We think of Donald Trump as borderline deranged, out of control, rabidly narcissistic. And of course he is. We see him as a creation of — an escapee from — a reality television show. That too.
But it's too little noticed that when Trump presided over the Apprentice and the Celebrity Apprentice he was most humane when taking pity on guests, like Andrew Dice Clay, for example, whose careers had tanked, in Clay's case because his trademark misogyny had become too predictably ugly to amuse. Trump could pity guests like Clay, spare a few kind words. The kindness, though, was predicated on his power being absolute.
Some day, someone will ask Mark Burnett, eminence grise of reality television, creator of Survivor, the foundational show of that genre, why, when the decision was his, he picked Donald Trump to host the Apprentice series. Burnett has plenty reason not to reply candidly; he wants to keep the channel open to now President Trump, as also a channel to Hollywood, where he has irons in the fire and Trump is less than fully adulated. But if Burnett could set all that aside, he'd say he knew no one who fit the profile of tyrant better than Trump, and a tyrant was just what was needed on the show.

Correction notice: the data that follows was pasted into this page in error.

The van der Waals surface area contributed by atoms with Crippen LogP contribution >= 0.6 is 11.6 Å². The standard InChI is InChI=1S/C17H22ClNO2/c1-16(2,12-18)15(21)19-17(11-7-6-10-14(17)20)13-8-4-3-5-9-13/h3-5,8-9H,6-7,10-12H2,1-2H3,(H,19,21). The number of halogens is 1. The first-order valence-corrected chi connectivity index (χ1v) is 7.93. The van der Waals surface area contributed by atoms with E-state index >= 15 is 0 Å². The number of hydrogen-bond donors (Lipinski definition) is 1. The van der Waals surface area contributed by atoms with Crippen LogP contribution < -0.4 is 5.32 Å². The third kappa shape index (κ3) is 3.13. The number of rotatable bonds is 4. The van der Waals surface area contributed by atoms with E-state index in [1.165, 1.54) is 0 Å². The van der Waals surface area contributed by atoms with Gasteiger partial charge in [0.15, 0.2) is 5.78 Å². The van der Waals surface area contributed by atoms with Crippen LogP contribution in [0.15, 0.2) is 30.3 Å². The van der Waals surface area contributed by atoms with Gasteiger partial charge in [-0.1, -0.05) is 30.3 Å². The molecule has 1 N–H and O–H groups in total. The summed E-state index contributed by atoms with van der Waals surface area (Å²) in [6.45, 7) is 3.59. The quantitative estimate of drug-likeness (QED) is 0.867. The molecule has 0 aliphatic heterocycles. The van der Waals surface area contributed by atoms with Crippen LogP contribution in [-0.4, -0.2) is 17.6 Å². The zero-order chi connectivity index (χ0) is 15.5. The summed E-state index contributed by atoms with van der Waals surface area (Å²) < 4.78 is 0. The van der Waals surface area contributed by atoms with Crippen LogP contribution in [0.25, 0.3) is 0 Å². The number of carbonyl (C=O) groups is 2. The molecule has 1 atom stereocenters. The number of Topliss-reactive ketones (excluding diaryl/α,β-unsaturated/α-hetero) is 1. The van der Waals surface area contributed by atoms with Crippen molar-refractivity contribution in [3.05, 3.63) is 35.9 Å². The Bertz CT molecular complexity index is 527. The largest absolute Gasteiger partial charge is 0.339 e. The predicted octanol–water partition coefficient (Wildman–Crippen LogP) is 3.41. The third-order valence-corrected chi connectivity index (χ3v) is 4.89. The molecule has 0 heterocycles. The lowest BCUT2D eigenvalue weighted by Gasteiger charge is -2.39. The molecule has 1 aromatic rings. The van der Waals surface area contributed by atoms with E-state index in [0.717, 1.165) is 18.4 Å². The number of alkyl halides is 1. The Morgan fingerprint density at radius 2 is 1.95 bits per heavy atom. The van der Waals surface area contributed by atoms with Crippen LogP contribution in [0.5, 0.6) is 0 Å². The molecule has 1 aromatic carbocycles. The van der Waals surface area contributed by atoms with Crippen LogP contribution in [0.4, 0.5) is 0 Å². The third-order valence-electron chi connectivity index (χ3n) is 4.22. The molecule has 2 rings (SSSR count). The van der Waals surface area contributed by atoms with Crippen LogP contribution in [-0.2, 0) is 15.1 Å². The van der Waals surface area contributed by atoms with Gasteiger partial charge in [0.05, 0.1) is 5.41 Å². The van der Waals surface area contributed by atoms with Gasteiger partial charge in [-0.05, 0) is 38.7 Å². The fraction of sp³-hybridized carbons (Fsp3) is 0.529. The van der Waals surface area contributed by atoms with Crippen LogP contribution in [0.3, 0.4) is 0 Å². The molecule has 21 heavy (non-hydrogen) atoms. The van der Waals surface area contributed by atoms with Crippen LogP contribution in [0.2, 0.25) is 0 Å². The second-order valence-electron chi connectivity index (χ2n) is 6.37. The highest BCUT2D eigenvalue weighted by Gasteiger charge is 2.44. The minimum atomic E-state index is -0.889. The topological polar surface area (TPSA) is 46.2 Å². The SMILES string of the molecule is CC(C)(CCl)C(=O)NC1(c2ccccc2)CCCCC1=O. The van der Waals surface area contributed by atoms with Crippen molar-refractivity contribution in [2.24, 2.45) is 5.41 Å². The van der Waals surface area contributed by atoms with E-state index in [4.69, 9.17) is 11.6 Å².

He might add that that Trump has nothing less than a full-blown Tsar Complex — as when the Tsar visited the cells of prisoners to commune, extend pity, so long as they kissed the scepter. I don't know that the Tsar Complex is considered a diagnosable category in any of the current psychiatric manuals but perhaps it should be.
So, no mystery that Trump is drawn to Putin, who has his own deep Tsar Complex, as channeled of course, through Lenin and Stalin. Absolute authority has fans. Always will. Maybe it's the constant, democracy the weird aberration.
How is Trump doing with his translation of Tsar Complex from Apprentice to Presidency?
I get some cheer from George Packer opining in recent New Yorker:
If Trump were more rational and more competent, he might have a chance of destroying our democracy.